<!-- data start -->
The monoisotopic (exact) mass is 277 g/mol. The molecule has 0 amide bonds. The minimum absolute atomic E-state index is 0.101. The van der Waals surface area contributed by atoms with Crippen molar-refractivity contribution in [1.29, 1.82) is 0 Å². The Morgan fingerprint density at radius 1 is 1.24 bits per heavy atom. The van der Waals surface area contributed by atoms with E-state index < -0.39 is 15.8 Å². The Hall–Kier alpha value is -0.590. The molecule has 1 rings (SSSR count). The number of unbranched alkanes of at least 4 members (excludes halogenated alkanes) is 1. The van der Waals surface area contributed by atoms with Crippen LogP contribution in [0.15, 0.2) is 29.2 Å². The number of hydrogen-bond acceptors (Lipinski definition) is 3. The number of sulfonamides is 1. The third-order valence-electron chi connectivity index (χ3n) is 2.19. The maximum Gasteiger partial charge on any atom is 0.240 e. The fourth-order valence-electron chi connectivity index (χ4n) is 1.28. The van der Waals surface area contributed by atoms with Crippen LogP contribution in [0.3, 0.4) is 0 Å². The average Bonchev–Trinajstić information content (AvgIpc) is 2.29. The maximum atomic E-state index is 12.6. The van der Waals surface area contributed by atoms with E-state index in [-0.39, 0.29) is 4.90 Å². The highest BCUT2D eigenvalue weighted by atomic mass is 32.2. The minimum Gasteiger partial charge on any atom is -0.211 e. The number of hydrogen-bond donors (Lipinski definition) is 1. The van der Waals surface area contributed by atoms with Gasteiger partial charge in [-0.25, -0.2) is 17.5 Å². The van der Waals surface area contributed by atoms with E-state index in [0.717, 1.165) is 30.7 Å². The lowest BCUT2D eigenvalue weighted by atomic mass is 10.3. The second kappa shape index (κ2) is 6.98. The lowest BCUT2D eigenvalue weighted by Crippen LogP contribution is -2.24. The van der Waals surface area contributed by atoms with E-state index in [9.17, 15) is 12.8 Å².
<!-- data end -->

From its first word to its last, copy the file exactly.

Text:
The monoisotopic (exact) mass is 277 g/mol. The molecule has 0 amide bonds. The minimum absolute atomic E-state index is 0.101. The van der Waals surface area contributed by atoms with Crippen molar-refractivity contribution in [1.29, 1.82) is 0 Å². The Morgan fingerprint density at radius 1 is 1.24 bits per heavy atom. The van der Waals surface area contributed by atoms with E-state index < -0.39 is 15.8 Å². The Hall–Kier alpha value is -0.590. The molecule has 1 rings (SSSR count). The number of unbranched alkanes of at least 4 members (excludes halogenated alkanes) is 1. The van der Waals surface area contributed by atoms with Crippen LogP contribution in [0.15, 0.2) is 29.2 Å². The number of hydrogen-bond acceptors (Lipinski definition) is 3. The number of sulfonamides is 1. The third-order valence-electron chi connectivity index (χ3n) is 2.19. The maximum Gasteiger partial charge on any atom is 0.240 e. The fourth-order valence-electron chi connectivity index (χ4n) is 1.28. The van der Waals surface area contributed by atoms with Crippen LogP contribution in [0.3, 0.4) is 0 Å². The average Bonchev–Trinajstić information content (AvgIpc) is 2.29. The maximum atomic E-state index is 12.6. The van der Waals surface area contributed by atoms with E-state index in [-0.39, 0.29) is 4.90 Å². The highest BCUT2D eigenvalue weighted by atomic mass is 32.2. The minimum Gasteiger partial charge on any atom is -0.211 e. The number of hydrogen-bond donors (Lipinski definition) is 1. The van der Waals surface area contributed by atoms with Gasteiger partial charge in [-0.25, -0.2) is 17.5 Å². The van der Waals surface area contributed by atoms with E-state index in [0.717, 1.165) is 30.7 Å². The lowest BCUT2D eigenvalue weighted by atomic mass is 10.3. The second kappa shape index (κ2) is 6.98. The lowest BCUT2D eigenvalue weighted by Crippen LogP contribution is -2.24. The van der Waals surface area contributed by atoms with E-state index in [9.17, 15) is 12.8 Å².